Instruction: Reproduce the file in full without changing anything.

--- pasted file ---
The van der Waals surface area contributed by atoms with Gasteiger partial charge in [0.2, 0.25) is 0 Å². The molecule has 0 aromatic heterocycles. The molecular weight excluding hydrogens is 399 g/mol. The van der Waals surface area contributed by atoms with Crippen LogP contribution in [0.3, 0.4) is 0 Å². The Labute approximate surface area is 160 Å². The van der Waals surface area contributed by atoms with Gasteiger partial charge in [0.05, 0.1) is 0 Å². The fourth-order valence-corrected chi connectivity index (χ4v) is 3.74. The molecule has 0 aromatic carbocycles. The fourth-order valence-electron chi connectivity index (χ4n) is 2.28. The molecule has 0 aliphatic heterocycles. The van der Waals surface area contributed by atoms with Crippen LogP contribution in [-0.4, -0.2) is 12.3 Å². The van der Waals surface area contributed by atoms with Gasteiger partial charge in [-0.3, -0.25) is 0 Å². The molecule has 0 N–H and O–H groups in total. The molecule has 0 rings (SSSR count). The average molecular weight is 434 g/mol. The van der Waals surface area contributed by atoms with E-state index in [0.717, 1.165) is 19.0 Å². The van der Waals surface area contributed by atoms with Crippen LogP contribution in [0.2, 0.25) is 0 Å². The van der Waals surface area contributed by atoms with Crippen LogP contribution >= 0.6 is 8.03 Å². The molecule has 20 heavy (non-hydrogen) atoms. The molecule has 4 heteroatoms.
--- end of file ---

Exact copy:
The van der Waals surface area contributed by atoms with Gasteiger partial charge in [0.2, 0.25) is 0 Å². The molecule has 0 aromatic heterocycles. The molecular weight excluding hydrogens is 399 g/mol. The van der Waals surface area contributed by atoms with Crippen LogP contribution in [0.3, 0.4) is 0 Å². The Labute approximate surface area is 160 Å². The van der Waals surface area contributed by atoms with Gasteiger partial charge in [0.05, 0.1) is 0 Å². The fourth-order valence-corrected chi connectivity index (χ4v) is 3.74. The molecule has 0 aromatic carbocycles. The fourth-order valence-electron chi connectivity index (χ4n) is 2.28. The molecule has 0 aliphatic heterocycles. The van der Waals surface area contributed by atoms with Crippen LogP contribution in [-0.4, -0.2) is 12.3 Å². The van der Waals surface area contributed by atoms with Gasteiger partial charge in [-0.3, -0.25) is 0 Å². The molecule has 0 N–H and O–H groups in total. The molecule has 0 rings (SSSR count). The average molecular weight is 434 g/mol. The van der Waals surface area contributed by atoms with E-state index in [0.717, 1.165) is 19.0 Å². The van der Waals surface area contributed by atoms with Crippen LogP contribution in [0.2, 0.25) is 0 Å². The van der Waals surface area contributed by atoms with Crippen LogP contribution >= 0.6 is 8.03 Å². The molecule has 20 heavy (non-hydrogen) atoms. The molecule has 4 heteroatoms.